Since we missed our morning bus, due to an incredible slow hostel checkout, we were on a pretty tight schedule and had to come up with several extemporary decisions. The first was taking a bus to Mitad del Mundo, a landmark said to lay precisely in between the world’s two hemispheres. Even if I didn’t have any kind of expectation, it was still a huge disappointment. Quite annoyed, we checked the buses from there to Mindo, just to find out that the timetables were against us. In that precise moment, a car pulled over, and a guy in suit and tie, asked us if we needed help. He told us he was driving in the direction of Mindo and offered us a lift. My first reaction, following the very simple motherly advice not to trust strangers, was to say “hell no, man!”. However, I was also very determined not to waste the day any further, so, after realising that he owned more valuables in his car than the ones we carried on us, I answered “yeah, sure, why not!”. And, of course it turned out the guy, an Ecuadorian businessman, was super nice and had a soft spot for vets since, in his words, “we are all good people”. I avoided mentioning all the twats I actually know and just went on nodding. After about one hour, when our guard was finally off, the guy took a book from his bag, a bible to be precise. He handed it over and told us to open it. And guess what was hidden in between the carved pages? A gun, of course. Because “you never know with these crazy Colombians”. We both went on nervously smiling while looking at each other in a proper “WTF is happening?” way. As much as the guy was totally inoffensive, I have to admit, we both felt very relieved when we finally left his car! Once in Mindo we enjoyed a lovely lunch by the river @ Beehive, in company of a huge Great Dane and a charm of buzzing hummingbirds. Then we walked in the cloud forest for about one hour, flanked by some random stray dogs, until we reached the zip lining structures. We obviously had a blast, such a different way and angle to observe the landscape. My testicles can’t say the same though.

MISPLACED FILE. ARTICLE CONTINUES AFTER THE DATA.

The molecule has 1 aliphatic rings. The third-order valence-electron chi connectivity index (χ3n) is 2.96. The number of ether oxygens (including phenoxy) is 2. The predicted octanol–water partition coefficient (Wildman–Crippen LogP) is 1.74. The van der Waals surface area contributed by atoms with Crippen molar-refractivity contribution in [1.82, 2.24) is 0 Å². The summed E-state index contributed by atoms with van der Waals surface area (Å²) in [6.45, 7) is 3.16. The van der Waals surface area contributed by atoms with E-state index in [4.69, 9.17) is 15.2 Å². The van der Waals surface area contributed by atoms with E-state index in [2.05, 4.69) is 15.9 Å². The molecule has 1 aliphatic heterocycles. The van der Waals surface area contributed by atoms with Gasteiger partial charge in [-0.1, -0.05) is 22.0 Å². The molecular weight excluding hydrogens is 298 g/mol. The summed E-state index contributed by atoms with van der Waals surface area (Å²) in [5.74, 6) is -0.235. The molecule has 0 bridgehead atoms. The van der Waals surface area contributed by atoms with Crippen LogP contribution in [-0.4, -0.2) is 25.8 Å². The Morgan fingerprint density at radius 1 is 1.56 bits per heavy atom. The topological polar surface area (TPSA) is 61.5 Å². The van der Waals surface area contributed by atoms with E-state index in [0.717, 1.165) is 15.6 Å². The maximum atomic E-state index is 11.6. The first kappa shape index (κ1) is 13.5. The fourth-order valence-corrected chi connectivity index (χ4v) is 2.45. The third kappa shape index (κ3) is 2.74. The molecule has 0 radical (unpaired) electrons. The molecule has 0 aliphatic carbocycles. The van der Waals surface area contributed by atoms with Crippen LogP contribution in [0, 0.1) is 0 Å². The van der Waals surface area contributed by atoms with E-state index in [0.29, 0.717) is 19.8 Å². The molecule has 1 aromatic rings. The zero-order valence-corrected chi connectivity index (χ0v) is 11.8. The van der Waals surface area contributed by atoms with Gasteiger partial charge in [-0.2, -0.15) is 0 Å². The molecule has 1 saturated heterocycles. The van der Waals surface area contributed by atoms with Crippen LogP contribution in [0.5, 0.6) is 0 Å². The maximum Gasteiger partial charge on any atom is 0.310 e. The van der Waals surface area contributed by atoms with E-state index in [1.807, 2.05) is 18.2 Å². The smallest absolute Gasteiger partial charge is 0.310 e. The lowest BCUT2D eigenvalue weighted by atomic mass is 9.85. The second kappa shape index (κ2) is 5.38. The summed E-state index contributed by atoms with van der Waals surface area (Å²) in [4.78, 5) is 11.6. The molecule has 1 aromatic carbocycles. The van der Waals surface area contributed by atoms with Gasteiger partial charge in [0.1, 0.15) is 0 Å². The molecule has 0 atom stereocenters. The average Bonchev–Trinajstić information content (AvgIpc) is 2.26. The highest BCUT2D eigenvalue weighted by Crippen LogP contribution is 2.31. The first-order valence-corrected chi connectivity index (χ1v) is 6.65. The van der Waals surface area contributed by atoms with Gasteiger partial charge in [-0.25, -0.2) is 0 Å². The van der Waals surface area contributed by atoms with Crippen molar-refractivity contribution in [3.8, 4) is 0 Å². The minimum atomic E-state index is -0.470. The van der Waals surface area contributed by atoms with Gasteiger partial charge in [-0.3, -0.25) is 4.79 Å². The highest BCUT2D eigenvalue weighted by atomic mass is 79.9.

- The Quilotoa Loop or a 1 day trip directly to its highlight: a 3 km wide pristine lake at the bottom of a volcanic crater. Once again we were on a very tight schedule (we booked a flight to the Galapagos from one day to the other, after I hopelessly checked for the umpteenth time and realised that the price was the lowest I’ve ever found). Originally we had planned to do the famous/infamous, according to weather, three days mountain trek. We heard the most bizarre stories about it, such as people getting lost in the mist, or collapsing for the altitude sickness at the base of a steep climb and having to rely on a donkey to make it through the day. However, everybody agrees with how great they felt when they eventually reached the final destination. Call us lazy or whatever, but I was somehow glad to have an official excuse to skip this. Not a big fan of hiking soaking wet and exhausted for days, especially in my brand new hyper uncomfortable All Stars (my only pair of shoes). We actually travelled to Lacatunga first and spent the night there (Hostal Tiana), in order to be able to catch an early morning bus (with horrendous Ecuadorian Cumbia music) to the volcano. Once we got there, after marvelling for a while at the spectacular view, we walked down a steep mule track to get to the lake shore, at the bottom of the caldera, where Isa made the most of a scenic swing-set. The 300 m bottom to top difference in altitude, and being at almost 4000 m above sea level, made our walk back up a proper challenge.
Things we missed: Cotopaxi, the loop to get to Quilotoa, the hikes on top of TelefériQo
Who deserves a big thank you: Cristina and the lovely staff of El Hostelito. You made us feel like home, helped us planning our time in Ecuador and supported me when I thought all my money was gone (I actually moved it somewhere else without remembering about it…). Also the amazing people we met at the hostel.
Olympus OM-1, Kodak Pro Image 100 (35) / Fuji Pro 200 (35)
Canon EOS 300, Fuji Pro 200 (35)
3-7 + 12-13/02/2017, Quito, Otavalo, Quillotoa, Ecuador